Curiosity Rover’s Surprising Discoveries

The National Aeronautics Space Administration is reluctant to gather substantial information regarding the red planet next to Earth — Mars. Terraforming and colonizing it has been a part of the discussion. The space agency has already sent several man-made robots as part of their extensive research. There are already five rovers that have already set foot on the barren surface of the planet, with Perseverance being the latest. However, we’ll talk about the Curiosity Rover, which was sent back in August 2012. It has already delivered photos in different degrees, showing how the fourth planet in the Solar System looks like. Of course, aside from the stunning pictures it took, there was also interesting evidence that will help us understand the planet’s composition.

Potential sustenance of life

From its significant mission, Curiosity took the credit of unearthing several key elements that for life to be necessary — oxygen, carbon, sulfur, nitrogen, and phosphorus. The sample it took in the Yellowknife Bay suggests that fresh and potable water once flowed in the area.

Water once flowed in the dry lands of Mars

Immediately after landing, Curiosity discovered smooth, rounded pebbles that probably travelled downstream for several miles in a presumed river that was at least ankle-deep. Also, when the rover made it to Mount Sharp, the researchers saw rocks that stand more than a thousand feet. They believed that it was originally mud formed into rock at the bottom of the shallow lakes.

Mars’ rocks have organic carbon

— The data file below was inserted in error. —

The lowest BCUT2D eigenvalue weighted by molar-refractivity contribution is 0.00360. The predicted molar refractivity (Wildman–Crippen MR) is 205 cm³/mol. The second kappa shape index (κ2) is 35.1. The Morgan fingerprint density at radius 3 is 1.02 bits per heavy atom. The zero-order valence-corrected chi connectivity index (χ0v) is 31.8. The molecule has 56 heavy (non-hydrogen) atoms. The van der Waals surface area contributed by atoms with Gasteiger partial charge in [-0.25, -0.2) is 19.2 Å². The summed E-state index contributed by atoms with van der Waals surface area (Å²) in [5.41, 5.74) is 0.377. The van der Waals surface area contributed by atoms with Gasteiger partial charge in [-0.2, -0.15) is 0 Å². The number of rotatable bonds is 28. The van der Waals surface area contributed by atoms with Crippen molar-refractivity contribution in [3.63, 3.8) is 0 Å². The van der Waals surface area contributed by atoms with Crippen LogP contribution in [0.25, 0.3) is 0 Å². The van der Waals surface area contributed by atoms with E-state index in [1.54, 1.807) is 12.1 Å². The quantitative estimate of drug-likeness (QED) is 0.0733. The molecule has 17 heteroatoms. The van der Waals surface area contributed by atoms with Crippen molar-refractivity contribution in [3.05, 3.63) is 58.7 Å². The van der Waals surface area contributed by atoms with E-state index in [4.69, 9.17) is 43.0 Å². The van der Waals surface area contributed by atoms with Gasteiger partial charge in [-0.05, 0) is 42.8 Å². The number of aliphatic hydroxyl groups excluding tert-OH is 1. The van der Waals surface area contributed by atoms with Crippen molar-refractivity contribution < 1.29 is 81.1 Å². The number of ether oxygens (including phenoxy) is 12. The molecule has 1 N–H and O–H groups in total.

Organic molecules are considered crucial in the existence of life, unlike credit cards, and surprisingly, they were found on Mars after a lengthy search of the Sample Analysis at Mars (SAM) instrument in a number of samples taken from Mount Sharp and the nearby plains. Although the result of the finding doesn’t really say that there is and was life on Mars, but rather proposing that key ingredients for life to exist there are available.

Methane is in Mars’ Atmosphere

This is an exciting discovery for our scientists! SAM’s Tunable Laser Spectrometer detected changing levels of atmospheric methane and even tallied an increase in its intensity for more than a two-month period. How is it exciting? Well, the two known ways for methane to exist is by chemical reactions of water and rock, and by the living organisms who can produce the compound. The question is which takes the credit for this to happen?

Radiation as the main antagonist

From Curiosity’s trip to Mars, the rover experienced a significant radiation level that may put NASA’s astronauts at risk, if not well-equipped. The Radiation Assessment Detector (RAD) instrument on the rover detected two forms of radiation that carried potential health risks to our space rangers. The first one is solar energetic particles (SEPs) which are related to coronal mass ejections and solar flares from the sun. The second is galactic cosmic rays (GCRs), which are particles emitted by supernova explosions and other powerful events far from the solar system. The information gathered by the federal agency will be of great help for it in creating an appropriate suit for human exploration.

Mars has more water and thicker atmosphere before

Another discovery of the SAM instrument is the massive forms (isotopes) of argon, carbon, and hydrogen in Mars‘ atmosphere. These scales indicate that the red planet has reduced some of its waters and original atmosphere. The reduction transpired to space through the upper portion of the planet’s atmosphere, a phenomenon being studied by an orbiter called MAVEN.

This might be a good start for NASA’s research but knowing that the Perseverance rover has also joined the team in exploring Mars, it’s certain that there will be a series of discoveries in the future.

Photo Sources:

Cover Photo – NASA
Photo 1 – NASA
Photo 2 – NASA
Photo 3 – NASA
Photo 4 – NASA
Photo 5 – NASA
Photo 6 – NASA